Then again, what is sinning to them, and what is good?
So Satan's followers must believe that there's a heaven, since we Catholics/Christians believe that there is a hell. It's just a matter of which "side" you're on, I guess.

All right, that's enough discussion of that. I don't know much about it, and I don't feel like researching on it. It was merely something to think about that always ends with me greatly appreciating my religion, as I like to do.

I did a lot of imagining when I was younger, sitting in the back of the van and staring out the window. I pretended that rolling hills were the backs of hibernating dinosaurs and if you dug into them with backhoes and such, they were killed. I also listened to the different sound that the car would make when the wheels go over concrete sections; it sounded like a shrieking dragon in the distance.
So when I had these waterfall dreams, I always tried to look for it. When driving on the highway, I would look at the tops of trees as if I could recognize them in a split second. I never did, but I always told myself to look for them. Sometimes, I was so sure I saw something I knew that I wished we would pull over on the shoulder so that I could climb over the wall and see for myself. I would go to sleep reminding myself to pay attention to the foliage above my head if I happened to dream of standing on the ledge by the waterfall, but I could never remember.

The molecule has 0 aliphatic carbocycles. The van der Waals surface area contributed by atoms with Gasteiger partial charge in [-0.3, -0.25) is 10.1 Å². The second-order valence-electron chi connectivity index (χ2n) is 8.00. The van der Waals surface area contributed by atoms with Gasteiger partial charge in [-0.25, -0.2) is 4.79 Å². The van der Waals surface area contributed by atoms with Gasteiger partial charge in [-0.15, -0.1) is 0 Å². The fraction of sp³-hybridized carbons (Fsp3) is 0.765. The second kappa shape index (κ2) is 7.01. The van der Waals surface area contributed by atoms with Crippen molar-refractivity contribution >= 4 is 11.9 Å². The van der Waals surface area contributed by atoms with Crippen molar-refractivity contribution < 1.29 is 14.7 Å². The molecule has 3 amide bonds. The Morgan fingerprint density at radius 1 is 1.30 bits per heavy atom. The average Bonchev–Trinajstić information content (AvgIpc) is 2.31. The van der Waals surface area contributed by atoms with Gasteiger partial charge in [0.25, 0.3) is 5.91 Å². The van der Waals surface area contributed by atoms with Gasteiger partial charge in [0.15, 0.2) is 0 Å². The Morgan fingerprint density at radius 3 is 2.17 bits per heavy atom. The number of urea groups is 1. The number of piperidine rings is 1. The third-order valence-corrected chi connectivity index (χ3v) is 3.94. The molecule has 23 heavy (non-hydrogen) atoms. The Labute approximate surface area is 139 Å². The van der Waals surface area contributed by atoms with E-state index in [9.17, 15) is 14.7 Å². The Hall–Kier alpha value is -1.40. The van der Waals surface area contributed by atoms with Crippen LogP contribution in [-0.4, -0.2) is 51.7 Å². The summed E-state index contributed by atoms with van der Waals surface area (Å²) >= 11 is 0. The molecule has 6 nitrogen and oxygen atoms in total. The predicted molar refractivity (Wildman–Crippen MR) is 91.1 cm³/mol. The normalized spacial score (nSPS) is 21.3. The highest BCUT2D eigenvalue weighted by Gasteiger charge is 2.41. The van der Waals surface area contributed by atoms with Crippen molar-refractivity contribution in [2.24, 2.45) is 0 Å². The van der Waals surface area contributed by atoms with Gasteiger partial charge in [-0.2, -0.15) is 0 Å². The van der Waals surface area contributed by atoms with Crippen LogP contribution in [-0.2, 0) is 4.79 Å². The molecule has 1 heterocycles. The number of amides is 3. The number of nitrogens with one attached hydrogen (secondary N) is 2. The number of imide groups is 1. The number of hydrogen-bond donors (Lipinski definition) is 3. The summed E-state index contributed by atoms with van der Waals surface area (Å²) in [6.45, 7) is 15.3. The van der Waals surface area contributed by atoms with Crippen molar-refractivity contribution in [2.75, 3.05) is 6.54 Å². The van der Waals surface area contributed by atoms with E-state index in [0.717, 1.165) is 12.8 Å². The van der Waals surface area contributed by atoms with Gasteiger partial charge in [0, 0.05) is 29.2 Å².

And one day, I stopped actively searching. If I do it now, it's more of an afterthought.

As for the "mythical beings, like wood nymphs"....man, that does sound dumb. But hear (read...?) me out.
Think of them as Pan's Labyrinth-type creatures, or those of Greek mythology, frozen like Dr. Who's weeping angels, with movements as slow as the Ents of Tolkien. Someone's always watching them, or around them, so they can't move. They only way they can move when we look at them is if the wind is passing through. And wild trees are different from those that we grow and plant, lined up as soldiers or guards ready to serve.

The image in my head of what nature looks like and how it really works eventually leads to the thought of the inevitability of ruins. It's going to happen.
Think about how much effort is put into the maintenance of local roads, highways, buildings, and landscapes. I love to see plants growing over the walls and rails of highways; sometimes, it's simply a wall of green. Seeing abandoned buildings overrun by overgrown grass and vines, or little trees growing in gutters of dilapidated structures is more intimidating. If plants can break rocks so delicately, they'll have no trouble in squeezing through crevices between bricks where old mortar crumbled away. Nature poses a constant battle against us and will one day claim the planet again. We'll be gone, and we'll be covered up and forgotten.

< / The Happening >

jk I watched like 3 minutes of that movie and then decided to watch the newest episode of Community instead.